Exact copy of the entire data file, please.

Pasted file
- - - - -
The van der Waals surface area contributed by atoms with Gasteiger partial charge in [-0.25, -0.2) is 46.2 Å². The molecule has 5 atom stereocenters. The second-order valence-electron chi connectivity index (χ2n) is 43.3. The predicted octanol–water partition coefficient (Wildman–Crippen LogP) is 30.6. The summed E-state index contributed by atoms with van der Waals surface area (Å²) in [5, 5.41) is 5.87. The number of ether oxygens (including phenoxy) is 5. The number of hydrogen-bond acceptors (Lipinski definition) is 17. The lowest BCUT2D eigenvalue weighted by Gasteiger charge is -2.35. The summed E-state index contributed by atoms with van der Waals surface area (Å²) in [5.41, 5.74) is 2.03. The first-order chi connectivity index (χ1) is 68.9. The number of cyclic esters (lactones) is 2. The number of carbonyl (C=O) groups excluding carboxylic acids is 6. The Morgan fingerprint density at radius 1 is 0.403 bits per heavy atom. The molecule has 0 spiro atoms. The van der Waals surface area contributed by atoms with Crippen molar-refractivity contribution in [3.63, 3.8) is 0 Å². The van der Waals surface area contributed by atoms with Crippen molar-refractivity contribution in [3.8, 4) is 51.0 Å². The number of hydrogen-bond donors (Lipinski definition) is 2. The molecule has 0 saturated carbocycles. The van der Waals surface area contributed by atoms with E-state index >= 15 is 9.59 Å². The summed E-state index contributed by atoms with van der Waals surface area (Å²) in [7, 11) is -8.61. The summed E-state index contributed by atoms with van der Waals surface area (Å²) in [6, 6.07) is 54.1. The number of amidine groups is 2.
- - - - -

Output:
The van der Waals surface area contributed by atoms with Gasteiger partial charge in [-0.25, -0.2) is 46.2 Å². The molecule has 5 atom stereocenters. The second-order valence-electron chi connectivity index (χ2n) is 43.3. The predicted octanol–water partition coefficient (Wildman–Crippen LogP) is 30.6. The summed E-state index contributed by atoms with van der Waals surface area (Å²) in [5, 5.41) is 5.87. The number of ether oxygens (including phenoxy) is 5. The number of hydrogen-bond acceptors (Lipinski definition) is 17. The lowest BCUT2D eigenvalue weighted by Gasteiger charge is -2.35. The summed E-state index contributed by atoms with van der Waals surface area (Å²) in [5.41, 5.74) is 2.03. The first-order chi connectivity index (χ1) is 68.9. The number of cyclic esters (lactones) is 2. The number of carbonyl (C=O) groups excluding carboxylic acids is 6. The Morgan fingerprint density at radius 1 is 0.403 bits per heavy atom. The molecule has 0 spiro atoms. The van der Waals surface area contributed by atoms with Crippen molar-refractivity contribution in [3.63, 3.8) is 0 Å². The van der Waals surface area contributed by atoms with Crippen molar-refractivity contribution in [3.8, 4) is 51.0 Å². The number of hydrogen-bond donors (Lipinski definition) is 2. The molecule has 0 saturated carbocycles. The van der Waals surface area contributed by atoms with E-state index >= 15 is 9.59 Å². The summed E-state index contributed by atoms with van der Waals surface area (Å²) in [7, 11) is -8.61. The summed E-state index contributed by atoms with van der Waals surface area (Å²) in [6, 6.07) is 54.1. The number of amidine groups is 2.